Veuve Clicquot La Grande Dame 2012: A Complete Champagne With Great Balance And Length
by Ken Gargett
If you visit the region of Champagne (a bucket list must if you have not) or even just drink your fair share of the stuff, a term you’ll often hear is “Champagne widows.” These are not like golfing widows or fishing widows where one spouse has been left at home while the other indulges in their various passions. Here, it is meant literally.
Why are they important? Because it is fair to say that without them, the champagne you drink today, and the processes involved, would be very different. And not in a good way.
So who are the Champagne widows?
Madame Louise Pommery is one, Madame Camille Olry-Roederer another. More recently Madame Bollinger. Mathilde-Emilie Laurent Perrier and Odette Pol-Roger are other examples. Veuve means widow in French so the use of that word in the name of a house is a bit of a giveaway: Veuve Fourny, Veuve Doussot, and Veuve Godard are examples.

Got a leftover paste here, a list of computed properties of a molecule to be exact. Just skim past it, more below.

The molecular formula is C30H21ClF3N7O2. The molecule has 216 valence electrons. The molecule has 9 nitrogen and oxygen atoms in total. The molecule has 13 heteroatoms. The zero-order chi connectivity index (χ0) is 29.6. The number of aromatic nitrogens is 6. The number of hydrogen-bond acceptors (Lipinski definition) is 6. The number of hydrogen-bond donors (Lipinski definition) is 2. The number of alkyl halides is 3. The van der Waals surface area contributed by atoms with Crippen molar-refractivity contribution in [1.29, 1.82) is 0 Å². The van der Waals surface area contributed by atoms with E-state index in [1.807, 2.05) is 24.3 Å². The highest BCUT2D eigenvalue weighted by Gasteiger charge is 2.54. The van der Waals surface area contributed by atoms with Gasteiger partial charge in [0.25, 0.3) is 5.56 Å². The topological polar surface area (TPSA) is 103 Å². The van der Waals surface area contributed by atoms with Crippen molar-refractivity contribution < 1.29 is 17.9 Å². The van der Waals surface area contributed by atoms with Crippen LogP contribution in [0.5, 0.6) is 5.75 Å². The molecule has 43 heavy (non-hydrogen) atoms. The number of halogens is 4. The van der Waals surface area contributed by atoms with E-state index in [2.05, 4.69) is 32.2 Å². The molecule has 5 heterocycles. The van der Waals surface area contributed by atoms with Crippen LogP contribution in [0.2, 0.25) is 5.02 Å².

Historians have even suggested that some houses in the very early days added “Veuve” to their labels to give their champagnes added panache. Historians will also tell you that the production of champagne was one of the very first “industries” (an awful term to use when talking about such an exquisite wine, but you know what I mean) in which women took prominent roles in production.
All the genuine widows made contributions, and all have wonderful stories, but none match the extraordinary Barbe-Nicole Clicquot (1777-1866). She was, for all intents and purposes, the very first of the Champagne widows. She was certainly the least likely but ultimately the most accomplished. While the house of Veuve Clicquot is one of the very largest of all today and is now part of the LVMH empire, her achievements have benefited every producer in the region.
I will touch on them, but anyone wanting to know even more should look to the wonderful book by Tilar Mazzeo called The Widow Clicquot from 2008.
At the very beginning of the nineteenth century, the youthful François Clicquot ran one of the major champagne houses, a position he had inherited from his father, who had established it around three decades earlier. Shortly after the harvest in 1805, François unexpectedly dropped dead, leaving the house in the hands of his even younger and completely inexperienced widow, Barbe-Nicole, who was just 27. At the time, they were making just 100,000 bottles annually.